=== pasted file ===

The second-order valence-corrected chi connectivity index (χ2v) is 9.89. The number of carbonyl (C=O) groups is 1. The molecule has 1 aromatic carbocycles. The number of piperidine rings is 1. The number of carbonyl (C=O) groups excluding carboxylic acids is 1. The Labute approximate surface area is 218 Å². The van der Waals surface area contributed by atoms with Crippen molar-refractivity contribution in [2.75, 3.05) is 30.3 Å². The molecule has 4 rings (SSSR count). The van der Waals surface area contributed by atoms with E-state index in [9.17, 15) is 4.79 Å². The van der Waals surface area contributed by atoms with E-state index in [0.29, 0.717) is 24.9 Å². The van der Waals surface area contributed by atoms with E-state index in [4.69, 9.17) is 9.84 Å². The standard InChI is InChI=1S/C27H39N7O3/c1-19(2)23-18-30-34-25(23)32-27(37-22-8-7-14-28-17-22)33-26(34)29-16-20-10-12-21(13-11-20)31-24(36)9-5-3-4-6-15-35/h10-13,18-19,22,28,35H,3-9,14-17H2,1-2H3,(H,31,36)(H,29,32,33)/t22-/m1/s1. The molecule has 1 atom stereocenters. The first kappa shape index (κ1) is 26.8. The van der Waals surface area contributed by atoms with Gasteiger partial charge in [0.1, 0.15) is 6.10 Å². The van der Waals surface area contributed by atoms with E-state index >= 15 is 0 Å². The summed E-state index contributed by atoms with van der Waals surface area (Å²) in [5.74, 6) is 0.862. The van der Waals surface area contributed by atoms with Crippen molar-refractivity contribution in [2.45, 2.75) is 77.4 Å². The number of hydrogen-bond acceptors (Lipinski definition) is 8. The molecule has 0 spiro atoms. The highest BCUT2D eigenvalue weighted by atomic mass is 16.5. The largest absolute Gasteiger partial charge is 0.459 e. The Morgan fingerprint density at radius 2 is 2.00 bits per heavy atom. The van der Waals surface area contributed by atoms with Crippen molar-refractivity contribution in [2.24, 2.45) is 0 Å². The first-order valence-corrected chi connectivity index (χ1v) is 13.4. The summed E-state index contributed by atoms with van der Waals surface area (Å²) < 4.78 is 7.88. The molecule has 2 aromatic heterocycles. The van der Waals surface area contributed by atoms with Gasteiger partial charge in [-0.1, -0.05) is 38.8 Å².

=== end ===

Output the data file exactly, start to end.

The second-order valence-corrected chi connectivity index (χ2v) is 9.89. The number of carbonyl (C=O) groups is 1. The molecule has 1 aromatic carbocycles. The number of piperidine rings is 1. The number of carbonyl (C=O) groups excluding carboxylic acids is 1. The Labute approximate surface area is 218 Å². The van der Waals surface area contributed by atoms with Crippen molar-refractivity contribution in [2.75, 3.05) is 30.3 Å². The molecule has 4 rings (SSSR count). The van der Waals surface area contributed by atoms with E-state index in [9.17, 15) is 4.79 Å². The van der Waals surface area contributed by atoms with E-state index in [0.29, 0.717) is 24.9 Å². The van der Waals surface area contributed by atoms with E-state index in [4.69, 9.17) is 9.84 Å². The standard InChI is InChI=1S/C27H39N7O3/c1-19(2)23-18-30-34-25(23)32-27(37-22-8-7-14-28-17-22)33-26(34)29-16-20-10-12-21(13-11-20)31-24(36)9-5-3-4-6-15-35/h10-13,18-19,22,28,35H,3-9,14-17H2,1-2H3,(H,31,36)(H,29,32,33)/t22-/m1/s1. The molecule has 1 atom stereocenters. The first kappa shape index (κ1) is 26.8. The van der Waals surface area contributed by atoms with Gasteiger partial charge in [0.1, 0.15) is 6.10 Å². The van der Waals surface area contributed by atoms with E-state index >= 15 is 0 Å². The summed E-state index contributed by atoms with van der Waals surface area (Å²) in [5.74, 6) is 0.862. The van der Waals surface area contributed by atoms with Crippen molar-refractivity contribution in [2.45, 2.75) is 77.4 Å². The number of hydrogen-bond acceptors (Lipinski definition) is 8. The molecule has 0 spiro atoms. The highest BCUT2D eigenvalue weighted by atomic mass is 16.5. The largest absolute Gasteiger partial charge is 0.459 e. The Morgan fingerprint density at radius 2 is 2.00 bits per heavy atom. The van der Waals surface area contributed by atoms with Crippen molar-refractivity contribution in [2.24, 2.45) is 0 Å². The first-order valence-corrected chi connectivity index (χ1v) is 13.4. The summed E-state index contributed by atoms with van der Waals surface area (Å²) < 4.78 is 7.88. The molecule has 2 aromatic heterocycles. The van der Waals surface area contributed by atoms with Gasteiger partial charge in [-0.1, -0.05) is 38.8 Å².